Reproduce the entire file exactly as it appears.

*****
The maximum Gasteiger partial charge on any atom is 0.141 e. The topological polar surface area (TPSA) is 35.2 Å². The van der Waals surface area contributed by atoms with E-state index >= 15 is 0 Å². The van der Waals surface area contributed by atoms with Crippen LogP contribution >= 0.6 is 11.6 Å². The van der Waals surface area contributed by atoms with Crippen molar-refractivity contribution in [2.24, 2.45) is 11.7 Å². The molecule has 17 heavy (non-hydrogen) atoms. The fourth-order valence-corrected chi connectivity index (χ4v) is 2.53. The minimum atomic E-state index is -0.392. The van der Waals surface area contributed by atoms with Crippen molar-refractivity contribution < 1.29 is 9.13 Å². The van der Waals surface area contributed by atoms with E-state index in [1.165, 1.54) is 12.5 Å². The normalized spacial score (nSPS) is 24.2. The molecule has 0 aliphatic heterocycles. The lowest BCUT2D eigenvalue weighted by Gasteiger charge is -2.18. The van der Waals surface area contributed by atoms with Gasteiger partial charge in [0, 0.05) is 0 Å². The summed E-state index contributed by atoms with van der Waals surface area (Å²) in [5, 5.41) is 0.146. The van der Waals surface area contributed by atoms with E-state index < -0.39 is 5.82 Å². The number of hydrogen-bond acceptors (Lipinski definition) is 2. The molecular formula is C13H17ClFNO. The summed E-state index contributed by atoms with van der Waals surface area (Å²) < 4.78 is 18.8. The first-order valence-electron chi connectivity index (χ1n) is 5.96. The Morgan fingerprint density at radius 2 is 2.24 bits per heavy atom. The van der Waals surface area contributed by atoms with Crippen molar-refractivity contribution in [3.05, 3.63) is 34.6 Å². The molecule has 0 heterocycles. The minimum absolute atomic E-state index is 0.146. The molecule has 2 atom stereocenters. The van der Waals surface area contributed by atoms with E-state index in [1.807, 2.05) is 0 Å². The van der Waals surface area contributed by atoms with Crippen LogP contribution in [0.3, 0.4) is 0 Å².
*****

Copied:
The maximum Gasteiger partial charge on any atom is 0.141 e. The topological polar surface area (TPSA) is 35.2 Å². The van der Waals surface area contributed by atoms with E-state index >= 15 is 0 Å². The van der Waals surface area contributed by atoms with Crippen LogP contribution >= 0.6 is 11.6 Å². The van der Waals surface area contributed by atoms with Crippen molar-refractivity contribution in [2.24, 2.45) is 11.7 Å². The molecule has 17 heavy (non-hydrogen) atoms. The fourth-order valence-corrected chi connectivity index (χ4v) is 2.53. The minimum atomic E-state index is -0.392. The van der Waals surface area contributed by atoms with Crippen molar-refractivity contribution < 1.29 is 9.13 Å². The van der Waals surface area contributed by atoms with E-state index in [1.165, 1.54) is 12.5 Å². The normalized spacial score (nSPS) is 24.2. The molecule has 0 aliphatic heterocycles. The lowest BCUT2D eigenvalue weighted by Gasteiger charge is -2.18. The van der Waals surface area contributed by atoms with Gasteiger partial charge in [0, 0.05) is 0 Å². The summed E-state index contributed by atoms with van der Waals surface area (Å²) in [5, 5.41) is 0.146. The van der Waals surface area contributed by atoms with E-state index < -0.39 is 5.82 Å². The number of hydrogen-bond acceptors (Lipinski definition) is 2. The molecular formula is C13H17ClFNO. The summed E-state index contributed by atoms with van der Waals surface area (Å²) < 4.78 is 18.8. The first-order valence-electron chi connectivity index (χ1n) is 5.96. The Morgan fingerprint density at radius 2 is 2.24 bits per heavy atom. The van der Waals surface area contributed by atoms with Crippen molar-refractivity contribution in [3.05, 3.63) is 34.6 Å². The molecule has 0 heterocycles. The minimum absolute atomic E-state index is 0.146. The molecule has 2 atom stereocenters. The van der Waals surface area contributed by atoms with E-state index in [1.807, 2.05) is 0 Å². The van der Waals surface area contributed by atoms with Crippen LogP contribution in [0.3, 0.4) is 0 Å².